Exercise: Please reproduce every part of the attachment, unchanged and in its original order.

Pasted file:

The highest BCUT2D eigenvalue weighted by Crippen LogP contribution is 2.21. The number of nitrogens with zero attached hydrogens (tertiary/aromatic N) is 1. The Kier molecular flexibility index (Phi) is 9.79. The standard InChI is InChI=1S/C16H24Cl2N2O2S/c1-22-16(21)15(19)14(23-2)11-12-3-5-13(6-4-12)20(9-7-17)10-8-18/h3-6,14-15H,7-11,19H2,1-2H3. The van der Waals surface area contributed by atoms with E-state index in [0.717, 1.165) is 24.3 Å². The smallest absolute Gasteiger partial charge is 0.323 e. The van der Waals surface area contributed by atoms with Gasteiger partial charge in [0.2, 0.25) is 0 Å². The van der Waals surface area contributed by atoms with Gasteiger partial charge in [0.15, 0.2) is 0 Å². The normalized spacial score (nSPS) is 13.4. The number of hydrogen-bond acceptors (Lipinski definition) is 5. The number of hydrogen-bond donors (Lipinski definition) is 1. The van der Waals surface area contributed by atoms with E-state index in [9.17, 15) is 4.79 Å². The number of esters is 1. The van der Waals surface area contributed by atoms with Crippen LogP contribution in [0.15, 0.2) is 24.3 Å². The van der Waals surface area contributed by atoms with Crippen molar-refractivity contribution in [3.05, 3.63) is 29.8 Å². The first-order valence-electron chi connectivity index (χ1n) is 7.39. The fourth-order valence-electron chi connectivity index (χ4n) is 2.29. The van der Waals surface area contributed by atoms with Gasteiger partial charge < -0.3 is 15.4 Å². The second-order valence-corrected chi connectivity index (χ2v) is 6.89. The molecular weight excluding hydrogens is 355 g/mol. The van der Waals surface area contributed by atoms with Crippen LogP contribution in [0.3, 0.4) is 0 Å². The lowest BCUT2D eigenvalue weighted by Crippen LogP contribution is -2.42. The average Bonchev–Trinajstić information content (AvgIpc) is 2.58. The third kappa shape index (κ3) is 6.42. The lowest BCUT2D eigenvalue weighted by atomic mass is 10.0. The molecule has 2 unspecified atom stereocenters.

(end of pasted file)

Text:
The highest BCUT2D eigenvalue weighted by Crippen LogP contribution is 2.21. The number of nitrogens with zero attached hydrogens (tertiary/aromatic N) is 1. The Kier molecular flexibility index (Phi) is 9.79. The standard InChI is InChI=1S/C16H24Cl2N2O2S/c1-22-16(21)15(19)14(23-2)11-12-3-5-13(6-4-12)20(9-7-17)10-8-18/h3-6,14-15H,7-11,19H2,1-2H3. The van der Waals surface area contributed by atoms with E-state index in [0.717, 1.165) is 24.3 Å². The smallest absolute Gasteiger partial charge is 0.323 e. The van der Waals surface area contributed by atoms with Gasteiger partial charge in [0.2, 0.25) is 0 Å². The van der Waals surface area contributed by atoms with Gasteiger partial charge in [0.15, 0.2) is 0 Å². The normalized spacial score (nSPS) is 13.4. The number of hydrogen-bond acceptors (Lipinski definition) is 5. The number of hydrogen-bond donors (Lipinski definition) is 1. The van der Waals surface area contributed by atoms with E-state index in [9.17, 15) is 4.79 Å². The number of esters is 1. The van der Waals surface area contributed by atoms with Crippen LogP contribution in [0.15, 0.2) is 24.3 Å². The van der Waals surface area contributed by atoms with Crippen molar-refractivity contribution in [3.05, 3.63) is 29.8 Å². The first-order valence-electron chi connectivity index (χ1n) is 7.39. The fourth-order valence-electron chi connectivity index (χ4n) is 2.29. The van der Waals surface area contributed by atoms with Gasteiger partial charge < -0.3 is 15.4 Å². The second-order valence-corrected chi connectivity index (χ2v) is 6.89. The molecular weight excluding hydrogens is 355 g/mol. The van der Waals surface area contributed by atoms with Crippen LogP contribution in [0.3, 0.4) is 0 Å². The lowest BCUT2D eigenvalue weighted by Crippen LogP contribution is -2.42. The average Bonchev–Trinajstić information content (AvgIpc) is 2.58. The third kappa shape index (κ3) is 6.42. The lowest BCUT2D eigenvalue weighted by atomic mass is 10.0. The molecule has 2 unspecified atom stereocenters.